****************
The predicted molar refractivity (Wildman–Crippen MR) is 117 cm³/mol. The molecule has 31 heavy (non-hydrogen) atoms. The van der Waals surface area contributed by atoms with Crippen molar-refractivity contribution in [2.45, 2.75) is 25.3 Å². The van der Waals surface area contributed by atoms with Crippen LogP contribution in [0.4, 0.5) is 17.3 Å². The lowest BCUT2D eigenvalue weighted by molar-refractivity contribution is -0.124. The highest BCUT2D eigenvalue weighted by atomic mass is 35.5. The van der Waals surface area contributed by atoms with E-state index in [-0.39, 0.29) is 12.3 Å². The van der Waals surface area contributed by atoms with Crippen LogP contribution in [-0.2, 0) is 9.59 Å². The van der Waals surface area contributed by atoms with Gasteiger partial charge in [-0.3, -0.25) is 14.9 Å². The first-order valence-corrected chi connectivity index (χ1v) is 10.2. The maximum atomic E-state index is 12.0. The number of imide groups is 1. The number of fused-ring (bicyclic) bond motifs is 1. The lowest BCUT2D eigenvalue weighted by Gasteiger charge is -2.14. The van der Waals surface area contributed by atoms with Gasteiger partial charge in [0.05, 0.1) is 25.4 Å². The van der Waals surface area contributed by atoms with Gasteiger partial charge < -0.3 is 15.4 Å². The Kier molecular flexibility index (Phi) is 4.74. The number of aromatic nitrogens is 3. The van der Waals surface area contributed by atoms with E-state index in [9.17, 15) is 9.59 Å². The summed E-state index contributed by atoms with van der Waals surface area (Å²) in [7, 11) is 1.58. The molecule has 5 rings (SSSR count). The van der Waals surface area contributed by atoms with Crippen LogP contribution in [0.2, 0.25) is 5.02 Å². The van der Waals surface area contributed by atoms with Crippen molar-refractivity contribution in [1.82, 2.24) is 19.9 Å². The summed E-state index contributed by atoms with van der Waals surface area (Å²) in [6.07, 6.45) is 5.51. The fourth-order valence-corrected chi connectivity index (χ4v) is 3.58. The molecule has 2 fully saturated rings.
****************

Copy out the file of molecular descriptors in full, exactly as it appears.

The predicted molar refractivity (Wildman–Crippen MR) is 117 cm³/mol. The molecule has 31 heavy (non-hydrogen) atoms. The van der Waals surface area contributed by atoms with Crippen molar-refractivity contribution in [2.45, 2.75) is 25.3 Å². The van der Waals surface area contributed by atoms with Crippen LogP contribution in [0.4, 0.5) is 17.3 Å². The lowest BCUT2D eigenvalue weighted by molar-refractivity contribution is -0.124. The highest BCUT2D eigenvalue weighted by atomic mass is 35.5. The van der Waals surface area contributed by atoms with E-state index in [-0.39, 0.29) is 12.3 Å². The van der Waals surface area contributed by atoms with Crippen LogP contribution in [-0.2, 0) is 9.59 Å². The van der Waals surface area contributed by atoms with Gasteiger partial charge in [-0.3, -0.25) is 14.9 Å². The first-order valence-corrected chi connectivity index (χ1v) is 10.2. The maximum atomic E-state index is 12.0. The number of imide groups is 1. The number of fused-ring (bicyclic) bond motifs is 1. The lowest BCUT2D eigenvalue weighted by Gasteiger charge is -2.14. The van der Waals surface area contributed by atoms with Gasteiger partial charge in [0.05, 0.1) is 25.4 Å². The van der Waals surface area contributed by atoms with Gasteiger partial charge < -0.3 is 15.4 Å². The Kier molecular flexibility index (Phi) is 4.74. The number of aromatic nitrogens is 3. The van der Waals surface area contributed by atoms with E-state index in [9.17, 15) is 9.59 Å². The summed E-state index contributed by atoms with van der Waals surface area (Å²) in [7, 11) is 1.58. The molecule has 5 rings (SSSR count). The van der Waals surface area contributed by atoms with Crippen LogP contribution in [0.2, 0.25) is 5.02 Å². The van der Waals surface area contributed by atoms with Crippen molar-refractivity contribution in [1.82, 2.24) is 19.9 Å². The summed E-state index contributed by atoms with van der Waals surface area (Å²) in [6.07, 6.45) is 5.51. The fourth-order valence-corrected chi connectivity index (χ4v) is 3.58. The molecule has 2 fully saturated rings.